Of the S&P 500’s constituents, 75% topped bottom-line expectations for the third quarter. Additionally, several retailers surprised the Street with an incrementally positive outlook for the holiday season, indicating that lower gas prices could be providing a tailwind for consumer spending. Meanwhile, management teams continued to take advantage of low borrowing rates, with several notable deals announced during the quarter. In two of the biggest deals of the year, Halliburton officially agreed to acquire peer oil services company Baker Hughes for $35 billion and Actavis agreed to pay nearly $66 billion for Botox-manufacturer Allergan, putting an end to Valeant Pharmaceuticals’ hostile takeover attempt. However, Abbvie reversed plans to acquire Ireland-based peer Shire for $54 billion following new measures from the U.S. Treasury aimed at making it harder for U.S. companies to merge with non-U.S. companies for tax-inversion purposes.

Clearbridge Value Trust Fund highlights

During the fourth quarter of 2014, the ClearBridge Value Trust – Class C shares generated a total return of 3.73% excluding sales charges. In comparison, the Fund’s unmanaged benchmark, the S&P 500 Index, returned 4.93% and the Lipper Large Cap Core Funds category average was 4.27% for the same period.

Using a three-factor performance attribution model,1 relative portfolio performance was driven by security selection effects, the interaction of sector allocation and security selection and sector allocation. In terms of sector allocation, an overweight position in energy and an underweight in consumer staples hurt relative performance, as the former sector underperformed the benchmark while the latter outperformed. United Continental, Yahoo!, Amgen, UnitedHealth Group and Lowe’s were the largest contributors to performance, while the biggest detractors included Apache, Genworth Financial, LyondellBasell Industries, Halliburton and CONSOL Energy.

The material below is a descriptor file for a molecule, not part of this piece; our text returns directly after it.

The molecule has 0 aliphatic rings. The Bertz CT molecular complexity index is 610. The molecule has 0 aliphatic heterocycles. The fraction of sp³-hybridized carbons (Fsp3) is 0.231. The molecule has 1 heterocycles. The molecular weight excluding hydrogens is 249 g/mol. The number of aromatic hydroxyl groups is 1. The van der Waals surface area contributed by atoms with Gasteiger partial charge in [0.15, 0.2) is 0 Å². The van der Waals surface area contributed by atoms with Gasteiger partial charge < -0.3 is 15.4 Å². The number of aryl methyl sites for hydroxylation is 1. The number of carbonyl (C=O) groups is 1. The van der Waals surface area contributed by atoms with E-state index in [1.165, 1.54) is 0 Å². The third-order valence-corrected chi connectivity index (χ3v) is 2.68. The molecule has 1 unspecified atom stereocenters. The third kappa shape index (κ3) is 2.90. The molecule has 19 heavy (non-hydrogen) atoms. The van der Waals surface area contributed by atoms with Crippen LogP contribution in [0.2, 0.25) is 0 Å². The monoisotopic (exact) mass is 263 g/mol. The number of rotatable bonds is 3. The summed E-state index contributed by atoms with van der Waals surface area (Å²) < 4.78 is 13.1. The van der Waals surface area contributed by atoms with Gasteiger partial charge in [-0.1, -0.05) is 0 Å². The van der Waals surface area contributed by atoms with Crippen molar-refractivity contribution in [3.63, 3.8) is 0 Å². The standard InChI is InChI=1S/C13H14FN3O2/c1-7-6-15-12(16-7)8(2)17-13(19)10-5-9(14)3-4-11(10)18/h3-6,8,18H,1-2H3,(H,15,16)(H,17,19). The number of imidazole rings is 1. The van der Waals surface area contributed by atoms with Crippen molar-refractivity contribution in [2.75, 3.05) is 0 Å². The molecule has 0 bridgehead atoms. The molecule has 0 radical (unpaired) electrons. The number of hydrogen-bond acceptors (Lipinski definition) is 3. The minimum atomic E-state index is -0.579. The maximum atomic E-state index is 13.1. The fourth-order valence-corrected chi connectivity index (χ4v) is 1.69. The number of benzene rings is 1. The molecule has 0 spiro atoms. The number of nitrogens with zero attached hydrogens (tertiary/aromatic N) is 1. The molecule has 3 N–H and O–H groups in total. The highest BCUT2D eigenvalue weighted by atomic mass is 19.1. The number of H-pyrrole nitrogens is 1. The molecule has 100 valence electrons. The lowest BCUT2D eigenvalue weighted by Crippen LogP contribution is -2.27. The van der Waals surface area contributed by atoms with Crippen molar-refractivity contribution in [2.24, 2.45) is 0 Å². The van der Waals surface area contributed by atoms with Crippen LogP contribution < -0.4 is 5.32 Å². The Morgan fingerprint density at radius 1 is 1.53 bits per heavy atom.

During the fourth quarter we initiated six new positions: Perrigo, PulteGroup, EOG Resources, Realogy Holdings, Rockwell Automation and Keurig Green Mountain. Five positions were eliminated during the quarter: Southwestern Energy, Parker Hannifin, Capital One Financial, Celgene and Halliburton.

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Clearbridge Value Trust: Top contributors

United Continental was among the top contributors in the portfolio over the past quarter largely due to the sharp decline in crude oil prices. Fuel accounts for anywhere between one-third and half of airlines’ operating costs, so the 32% decline in the price of jet fuel during the fourth quarter and steady ticket prices helped boost airline stocks during the period. We see greater upside in the stock as management implements several initiatives to improve margins and the overall industry becomes more disciplined on capacity management.

Yahoo! was a top contributor during the fourth quarter on the back of better-than-expected results for the third quarter and an accelerated share-buyback program for 2.4% of its shares outstanding. Revenue was better than expected, thanks to a smaller decline in display revenues, and EBITDA also topped expectations due to good cost discipline. We continue to like the stock at current levels and believe investors underappreciate the possibility of more tax-efficient divestitures of Yahoo!’s Asian assets while overestimating the odds that management will destroy value of proceeds from the Alibaba IPO through costly acquisitions.

Lowe’s climbed steadily throughout the final months of the year, gaining 30% as the company reported two successive quarters of better-than-expected earnings and offered a bullish outlook for 2015. We maintain a favorable outlook for the housing industry, as the economy has broadly recovered in terms of employment and GDP while the housing cycle has lagged. With low